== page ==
Thursday, 4 June 2015

Cerebral Palsy

Cerebral Palsy (CP) is a non-progressive condition that results from a lesion in the brain that occurs either before, during, or shortly after birth, resulting in the abnormal development of the brain. Failure of the brain to develop properly can occur during the first or second trimesters of pregnancy and can be caused by genetic disorders or limited blood supply. A lesion may also develop as a result of injury to the brain before, during, or after birth, such as a traumatic blow to the head or bleeding in the brain.

Depending on the severity of the lesion and the part of the brain affected, individuals with CP will present with varying degrees of disability. However, the general characteristic features of CP are limited mobility, poor coordination, and a limited ability to maintain posture and balance. These individuals may be wheelchair bound, unable to walk at all, or may be able to walk, but with an abnormal gait, or walking pattern. They will also often present with spasticity in the hands and arms, and a misshapen mouth, resulting in drooling and slurred speech. Their cognitive function is usually not affected, therefore, it is important not to treat them as cognitively impaired simply because they drool and have a slurred speech.

Because of the varying degrees of disability in CP patients, every person must be assessed and treated as an individual according to his/her goals and degree of disability. Adaptations to the assessment and management of these individuals will need to be made to accommodate each individual’s needs and goals. Any medications that the individual is taking must be considered, as these may alter his/her response to exercise. It is important to realize that the lesion in the brain cannot be reversed or changed by exercise; however, exercise therapy can help to improve the symptoms of spasticity, poor balance and muscle weakness associated with CP. It is also important to note that a person with CP may experience increased spasticity and decreased coordination shortly after exercise, but this is not uncommon and will return to normal.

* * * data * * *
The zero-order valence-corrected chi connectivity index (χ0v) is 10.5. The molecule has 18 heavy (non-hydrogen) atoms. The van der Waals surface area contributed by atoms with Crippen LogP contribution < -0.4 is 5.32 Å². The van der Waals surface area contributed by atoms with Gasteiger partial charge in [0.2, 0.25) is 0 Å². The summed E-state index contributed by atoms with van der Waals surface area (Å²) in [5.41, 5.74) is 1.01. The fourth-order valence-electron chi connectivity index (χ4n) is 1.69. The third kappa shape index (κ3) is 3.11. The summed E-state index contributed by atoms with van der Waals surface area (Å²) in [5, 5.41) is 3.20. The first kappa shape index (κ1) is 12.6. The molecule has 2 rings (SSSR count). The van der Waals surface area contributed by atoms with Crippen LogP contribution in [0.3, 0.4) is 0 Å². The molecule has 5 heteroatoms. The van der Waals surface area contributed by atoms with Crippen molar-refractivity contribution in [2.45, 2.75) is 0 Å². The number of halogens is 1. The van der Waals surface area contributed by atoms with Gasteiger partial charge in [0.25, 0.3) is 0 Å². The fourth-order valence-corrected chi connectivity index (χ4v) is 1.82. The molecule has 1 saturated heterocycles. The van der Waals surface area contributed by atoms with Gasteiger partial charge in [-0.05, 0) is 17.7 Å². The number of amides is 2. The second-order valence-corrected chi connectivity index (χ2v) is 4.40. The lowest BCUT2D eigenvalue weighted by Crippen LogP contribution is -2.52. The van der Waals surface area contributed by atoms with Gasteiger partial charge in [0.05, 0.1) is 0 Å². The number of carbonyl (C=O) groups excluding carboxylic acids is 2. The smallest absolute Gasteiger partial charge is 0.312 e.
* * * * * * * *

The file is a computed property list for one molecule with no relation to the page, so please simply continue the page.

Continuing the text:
Individuals with CP are often sedentary, due to their lack of mobility. This increases their risk of developing sedentary diseases, such as cardiovascular disease and stroke. It is, thus, important that they embark on an appropriate, regular exercise programme in order to reap the physiological and psychological benefits of regular exercise. Improvements in mood and self-esteem are also associated with exercise, which the CP patient will benefit from. The exercise programme should incorporate all the major muscle groups (if still functional) and should be aimed at improving cardiovascular fitness, muscles strength and flexibility, thereby increasing one’s independence to carry out his/her daily activities and, in turn, improving one’s sense of self-worth. A biokineticist can assist in the design, implementation and adaptation of such an exercise programme.

References
ACSM’s Exercise Management for Persons with Chronic Diseases and Disabilities

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